Racism I have dismissed, but not discrimination. Understanding discrimination is perhaps the key and perhaps I should have drawn clarity with definitions. One thing is clear, discrimination on grounds of race, religion, sex, etc - all those standard things is illegal. But I haven't connected your complaint to any of those standard discriminatory issues.
    We discriminate as part of our everyday lifes, sometimes for the better as it's part of the way our brain makes sense of the world. Discrimination in and of itself therefore is not wrong. When people use elements of personality to judge people it is sometimes a positive and sometimes a negative. Someone's physical fitness to perform a task is fine, someone's physical appearance is not.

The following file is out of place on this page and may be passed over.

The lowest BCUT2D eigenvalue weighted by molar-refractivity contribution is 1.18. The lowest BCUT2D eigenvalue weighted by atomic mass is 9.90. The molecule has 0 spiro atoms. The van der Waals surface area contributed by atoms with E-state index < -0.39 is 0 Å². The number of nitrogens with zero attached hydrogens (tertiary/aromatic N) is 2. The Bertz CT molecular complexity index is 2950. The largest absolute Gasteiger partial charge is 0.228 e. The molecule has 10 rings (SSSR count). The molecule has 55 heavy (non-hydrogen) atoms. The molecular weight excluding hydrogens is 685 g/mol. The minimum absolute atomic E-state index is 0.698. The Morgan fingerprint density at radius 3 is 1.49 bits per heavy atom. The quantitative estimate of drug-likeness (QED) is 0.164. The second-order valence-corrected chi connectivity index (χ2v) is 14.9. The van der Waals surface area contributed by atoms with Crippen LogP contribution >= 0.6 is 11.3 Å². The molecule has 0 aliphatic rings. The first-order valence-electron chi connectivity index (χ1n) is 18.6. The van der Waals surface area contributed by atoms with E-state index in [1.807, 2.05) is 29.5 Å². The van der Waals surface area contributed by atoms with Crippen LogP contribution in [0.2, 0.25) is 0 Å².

To the point at hand, folk in the UK mock accents as part of the accepted culture. Scousers, geordies, cockneys, Glaswegian, indeed for a small nation we have lots of accents and light hearted banter - in my view - is fine. Where an accent is commented on in the work place and used to decide placement and job prospects it comes down to legibility of pronunciation, especially in the classroom and especially in an school with high ESL percentages where a 'clear and concise' accent is preferable. If the person does speak clearly and legibly there should be no need for discrimination and it would be wrong to discriminate. Making a comment about accents, however, is not discrimination.